Then there was Aiden Bentley’s party. The parents, Major and Mrs Bentley, had taken themselves off to the Canaries for some winter sun and their son threw the manor house doors wide for an orgy. It was a spicy celebration for all the local kids, most of us from the council estate. Claire Dunn and Ollie Phillips occupied the parents’ bedroom all night, writhing under the gaze of several stuffed foxes. Sid Watts was upstairs with his marijuana gang in a sweet-smelling smog but the coolest people there were me, Stevie and Robbie, huddled together inside the chest freezer with our shoes off, spooning ice cream into each other’s mouths.
Friends marvelled at our ménage à trois. Stevie was my boyfriend, sort of – we held hands and kissed sometimes – but I always had an arm round Robbie and kissed him on the cheek too. I was in the middle and we three were a concertina. Our friends were both perplexed and jealous. We didn’t care. We were best friends and we loved each other.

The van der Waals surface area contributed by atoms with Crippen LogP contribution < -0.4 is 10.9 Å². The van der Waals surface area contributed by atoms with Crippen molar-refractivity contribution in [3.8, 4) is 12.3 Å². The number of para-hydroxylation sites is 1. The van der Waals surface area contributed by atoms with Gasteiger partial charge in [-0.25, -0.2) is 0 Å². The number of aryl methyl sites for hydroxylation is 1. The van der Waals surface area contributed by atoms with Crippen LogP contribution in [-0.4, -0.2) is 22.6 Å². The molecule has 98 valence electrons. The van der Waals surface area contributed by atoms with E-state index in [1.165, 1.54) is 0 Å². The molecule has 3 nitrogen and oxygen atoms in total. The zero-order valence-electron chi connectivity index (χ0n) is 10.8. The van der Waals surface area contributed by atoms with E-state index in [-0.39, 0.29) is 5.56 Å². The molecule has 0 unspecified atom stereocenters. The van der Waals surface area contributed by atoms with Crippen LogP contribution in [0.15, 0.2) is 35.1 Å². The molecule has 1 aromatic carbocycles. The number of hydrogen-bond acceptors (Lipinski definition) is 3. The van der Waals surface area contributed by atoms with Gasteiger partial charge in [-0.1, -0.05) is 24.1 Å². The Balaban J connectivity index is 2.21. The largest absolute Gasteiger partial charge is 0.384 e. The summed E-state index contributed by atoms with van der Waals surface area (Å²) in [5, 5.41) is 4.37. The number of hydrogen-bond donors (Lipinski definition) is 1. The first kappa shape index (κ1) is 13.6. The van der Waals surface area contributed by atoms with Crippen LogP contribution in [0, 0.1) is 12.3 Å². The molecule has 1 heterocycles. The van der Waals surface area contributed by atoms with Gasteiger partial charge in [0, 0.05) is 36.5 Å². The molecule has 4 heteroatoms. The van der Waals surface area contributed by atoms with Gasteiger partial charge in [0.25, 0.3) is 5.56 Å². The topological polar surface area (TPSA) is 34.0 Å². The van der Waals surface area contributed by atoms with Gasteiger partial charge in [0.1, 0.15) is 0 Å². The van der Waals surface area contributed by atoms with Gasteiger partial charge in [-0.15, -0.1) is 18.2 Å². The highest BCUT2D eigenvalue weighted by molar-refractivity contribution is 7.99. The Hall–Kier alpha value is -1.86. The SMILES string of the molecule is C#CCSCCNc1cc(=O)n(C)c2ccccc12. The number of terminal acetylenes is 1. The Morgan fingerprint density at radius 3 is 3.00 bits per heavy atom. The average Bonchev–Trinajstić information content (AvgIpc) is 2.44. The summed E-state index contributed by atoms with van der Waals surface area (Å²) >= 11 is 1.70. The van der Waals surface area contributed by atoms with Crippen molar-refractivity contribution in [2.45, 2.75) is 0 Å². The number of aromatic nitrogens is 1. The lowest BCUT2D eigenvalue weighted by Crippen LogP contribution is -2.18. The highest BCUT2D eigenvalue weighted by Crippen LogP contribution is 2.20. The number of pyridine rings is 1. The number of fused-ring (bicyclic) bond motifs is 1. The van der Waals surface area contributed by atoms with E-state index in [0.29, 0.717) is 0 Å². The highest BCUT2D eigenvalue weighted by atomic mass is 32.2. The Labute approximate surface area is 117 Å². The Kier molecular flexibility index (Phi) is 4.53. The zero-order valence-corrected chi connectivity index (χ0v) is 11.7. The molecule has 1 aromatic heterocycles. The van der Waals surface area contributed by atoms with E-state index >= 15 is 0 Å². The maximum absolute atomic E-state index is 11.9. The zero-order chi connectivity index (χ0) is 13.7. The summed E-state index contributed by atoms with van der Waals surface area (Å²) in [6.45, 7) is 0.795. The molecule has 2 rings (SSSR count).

We drove back to Robbie’s for a coffee at one in the morning, drunk on ice cream from Aiden’s fridge. Robbie’s mother had locked him out. Like my parents, she wasn’t having her wayward child doing just as he pleased. So we broke in.
Of course, I was the smallest, so I was heaved onto shoulders so that I could wriggle to a top kitchen window, crawl through the gap and then open the large window for the boys. I dropped silently onto the floor and, before I could look up, Stevie was standing in the sink, laughing. Robbie joined him, two tall shadows chuckling softly, up to their ankles in ceramic, and then Robbie said ‘Oh, shit. Otto!’
There was a snaffling, yapping sound and then a full-throated barking. Robbie leapt out of the sink yelling ‘Down, Otto. Down.’ and threw himself to the floor, wrestling his dog. The room flooded with light so bright we were blind for seconds. When vision returned, Robbie’s mum was in the doorway, in dressing gown and curlers, grimacing through her teeth while Robbie writhed on the floor with a growling Chihuahua and Stevie stood in the sink, a curly red-haired garden gnome, flapping his arms and laughing.
We stayed together, the concertina trio, for a while. Winter gigs led to spring parties. We were inseparable. My parents weren’t pleased that I was out so much, but I told them I was revising with my school friend Helen.